A literary map of Melbourne’s railways?!Posted: August 18, 2011 Filed under: Books, Public transport | Tags: Cloud Atlas, David Mitchell, Ghostwritten, literature, London, Neville Cardus, railways 5 Comments
The English cricket writer, Neville Cardus, is famous for bringing a literary sensibility to the hitherto prosaic task of reporting on the game. International cricketer John Arlott said, “before him, cricket was reported … with him it was for the first time appreciated, felt, and imaginatively described”.
British novelist David Mitchell may be the Neville Cardus of the railways (not the very talented comedian of Mitchell & Webb fame – this is the David Mitchell who wrote the incomparable Cloud Atlas). I recently read his first novel, Ghostwritten, and was struck by the richness of the way one of the characters in the novel describes the London Tube:
As the fine denizens of London Town know, each tube line has a distinct personality and range of mood swings. The Victoria Line for example, breezy and reliable. The Jubilee line, the young disappointment of the family, branching out to the suburbs, eternally having extensions planned, twisting around to Greenwich, and back under the river out east somewhere. The District and Circle Line, well, even Death would rather fork out for a taxi if he’s in a hurry……
Docklands Light Railway, the nouveau riche neighbour, with its Prince Regent, West India Quay and its Gallions Reach and its Royal Albert. Stentorian Piccadilly wouldn’t approve of such artyfartyness, and nor would his twin uncle, Bakerloo. Central, the middle-aged cousin, matter-of-fact, direct, no forking off or going the long way round…….
Then you have the Oddball lines, like Shakespeare’s Oddball plays. Pericles, Hammersmith and City, East Verona Line, Titus of Waterloo……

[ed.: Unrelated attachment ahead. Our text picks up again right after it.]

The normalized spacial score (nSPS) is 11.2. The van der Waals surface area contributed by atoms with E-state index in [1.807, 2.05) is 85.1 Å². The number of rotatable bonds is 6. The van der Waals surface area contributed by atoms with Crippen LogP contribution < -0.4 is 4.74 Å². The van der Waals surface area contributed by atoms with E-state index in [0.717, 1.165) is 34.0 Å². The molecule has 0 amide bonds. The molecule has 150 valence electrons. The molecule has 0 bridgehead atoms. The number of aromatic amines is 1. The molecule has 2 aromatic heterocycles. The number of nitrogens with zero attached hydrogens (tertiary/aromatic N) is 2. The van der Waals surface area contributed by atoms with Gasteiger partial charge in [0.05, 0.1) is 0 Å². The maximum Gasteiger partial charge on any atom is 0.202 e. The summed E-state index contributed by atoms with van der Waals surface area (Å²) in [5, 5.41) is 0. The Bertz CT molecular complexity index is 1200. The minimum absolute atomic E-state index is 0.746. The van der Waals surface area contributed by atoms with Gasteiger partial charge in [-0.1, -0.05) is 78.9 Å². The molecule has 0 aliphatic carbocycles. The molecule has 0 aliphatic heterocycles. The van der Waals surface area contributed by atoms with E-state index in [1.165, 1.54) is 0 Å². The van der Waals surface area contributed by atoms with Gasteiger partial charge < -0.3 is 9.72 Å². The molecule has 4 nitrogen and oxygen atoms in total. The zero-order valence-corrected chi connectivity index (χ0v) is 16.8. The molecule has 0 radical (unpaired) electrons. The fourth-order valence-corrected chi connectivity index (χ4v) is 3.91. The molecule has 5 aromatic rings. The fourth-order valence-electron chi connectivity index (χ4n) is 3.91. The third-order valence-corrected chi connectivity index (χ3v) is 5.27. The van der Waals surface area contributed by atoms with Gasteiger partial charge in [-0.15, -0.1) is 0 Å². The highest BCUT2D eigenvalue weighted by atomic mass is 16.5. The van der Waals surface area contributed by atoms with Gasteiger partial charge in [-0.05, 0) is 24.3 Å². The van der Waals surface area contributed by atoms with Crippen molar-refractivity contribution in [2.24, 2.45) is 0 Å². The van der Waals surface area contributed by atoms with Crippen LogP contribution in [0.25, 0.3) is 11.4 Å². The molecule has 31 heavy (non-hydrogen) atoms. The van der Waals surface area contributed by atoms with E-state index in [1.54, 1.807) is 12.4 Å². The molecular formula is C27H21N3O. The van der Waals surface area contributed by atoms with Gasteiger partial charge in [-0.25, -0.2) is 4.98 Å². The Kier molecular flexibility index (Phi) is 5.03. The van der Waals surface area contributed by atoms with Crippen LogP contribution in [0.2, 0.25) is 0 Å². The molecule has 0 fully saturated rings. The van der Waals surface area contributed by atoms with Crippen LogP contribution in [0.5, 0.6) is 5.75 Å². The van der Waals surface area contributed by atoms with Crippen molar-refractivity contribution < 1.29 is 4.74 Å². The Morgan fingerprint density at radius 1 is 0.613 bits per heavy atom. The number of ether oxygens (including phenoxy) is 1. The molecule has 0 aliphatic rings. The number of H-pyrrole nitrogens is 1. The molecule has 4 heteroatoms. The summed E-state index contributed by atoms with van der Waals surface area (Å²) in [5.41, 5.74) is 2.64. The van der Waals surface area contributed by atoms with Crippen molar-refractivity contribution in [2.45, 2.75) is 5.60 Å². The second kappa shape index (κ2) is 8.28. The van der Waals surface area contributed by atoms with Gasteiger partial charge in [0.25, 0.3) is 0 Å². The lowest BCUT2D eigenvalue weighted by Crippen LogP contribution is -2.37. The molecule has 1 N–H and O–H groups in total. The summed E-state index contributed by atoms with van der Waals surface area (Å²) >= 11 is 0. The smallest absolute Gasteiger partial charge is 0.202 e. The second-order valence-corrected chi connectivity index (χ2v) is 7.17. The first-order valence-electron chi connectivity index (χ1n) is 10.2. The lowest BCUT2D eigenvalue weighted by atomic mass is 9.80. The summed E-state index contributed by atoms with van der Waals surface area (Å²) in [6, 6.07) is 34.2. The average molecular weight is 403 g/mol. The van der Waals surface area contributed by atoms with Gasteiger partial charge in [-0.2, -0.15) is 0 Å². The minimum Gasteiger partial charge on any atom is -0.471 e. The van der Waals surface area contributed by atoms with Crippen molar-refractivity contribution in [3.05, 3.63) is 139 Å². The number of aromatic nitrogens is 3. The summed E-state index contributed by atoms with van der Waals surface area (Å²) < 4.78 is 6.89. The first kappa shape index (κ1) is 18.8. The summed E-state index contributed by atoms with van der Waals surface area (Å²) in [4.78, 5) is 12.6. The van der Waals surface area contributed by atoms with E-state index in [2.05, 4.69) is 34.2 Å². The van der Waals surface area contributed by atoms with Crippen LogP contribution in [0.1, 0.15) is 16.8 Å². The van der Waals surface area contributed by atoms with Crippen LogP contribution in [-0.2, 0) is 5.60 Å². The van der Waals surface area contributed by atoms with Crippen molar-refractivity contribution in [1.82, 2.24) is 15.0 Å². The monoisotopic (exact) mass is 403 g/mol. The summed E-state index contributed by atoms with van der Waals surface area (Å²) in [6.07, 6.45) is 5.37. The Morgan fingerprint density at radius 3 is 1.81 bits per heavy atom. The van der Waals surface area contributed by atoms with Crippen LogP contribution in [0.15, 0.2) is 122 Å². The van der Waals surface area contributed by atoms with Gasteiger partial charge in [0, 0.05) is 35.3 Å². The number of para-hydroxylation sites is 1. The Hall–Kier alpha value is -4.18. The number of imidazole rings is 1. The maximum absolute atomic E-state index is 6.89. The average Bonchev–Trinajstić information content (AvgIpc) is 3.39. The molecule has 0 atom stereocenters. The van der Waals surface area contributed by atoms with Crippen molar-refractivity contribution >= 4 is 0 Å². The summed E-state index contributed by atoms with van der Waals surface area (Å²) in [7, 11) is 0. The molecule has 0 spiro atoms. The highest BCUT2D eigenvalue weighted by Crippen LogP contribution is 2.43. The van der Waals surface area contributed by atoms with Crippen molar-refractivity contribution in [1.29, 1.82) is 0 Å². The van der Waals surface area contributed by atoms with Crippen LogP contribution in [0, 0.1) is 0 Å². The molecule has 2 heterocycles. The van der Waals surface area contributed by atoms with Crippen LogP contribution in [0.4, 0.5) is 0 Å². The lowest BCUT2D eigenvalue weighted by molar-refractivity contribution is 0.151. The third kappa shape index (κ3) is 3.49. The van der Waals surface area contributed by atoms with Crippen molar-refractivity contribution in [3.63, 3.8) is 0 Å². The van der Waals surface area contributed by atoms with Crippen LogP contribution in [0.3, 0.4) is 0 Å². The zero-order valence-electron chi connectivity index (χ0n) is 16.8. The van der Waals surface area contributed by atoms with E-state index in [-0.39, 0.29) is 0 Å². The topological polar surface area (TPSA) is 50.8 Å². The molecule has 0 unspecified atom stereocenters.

London is a language. I guess all places are.
There’s lots more. The Northern Line “is the psycho of the family”. Kennington Tube Station is the sort of place “where best-forgotten films starring British rock stars as working class anti-heroes are set”.
Makes me wonder how, given some literary license, the essence of Melbourne’s public transport system might be captured. I know if my local station were a country, it would be cold war Russia; if it were a language it would be Pidgin English; and if it were a mental state it would be deeply depressed.
I’m already imagining a “literary map” of Melbourne’s rail network where every station is a novel – I’ll start by renaming Dandenong to Brighton Rock; Collingwood to Power without glory; Northcote to The slap; Parliament to Wolf Hall; Ringwood to The satanic verses; Toorak to Bonfire of the vanities; Eaglemont to Middlemarch;…….
It would be interesting to hear of other literary depictions of Melbourne’s railways (maybe someone like Murray Whelan has already had a go?). As inspiration, here’s Bob Dylan’s Theme Time Radio Hour, Episode 45 on Trains and Episode 46, More Trains (sorry, this is the names of the songs, not the actual songs – if I told you how to get the songs I’d probably get a Torrent of abuse).
BOOK GIVEAWAY: follow this link to be in the running for one of two copies of the new book by James Boyce, 1835: the founding of Melbourne and the conquest of Australia. Entries close midday on Thursday, 25 August.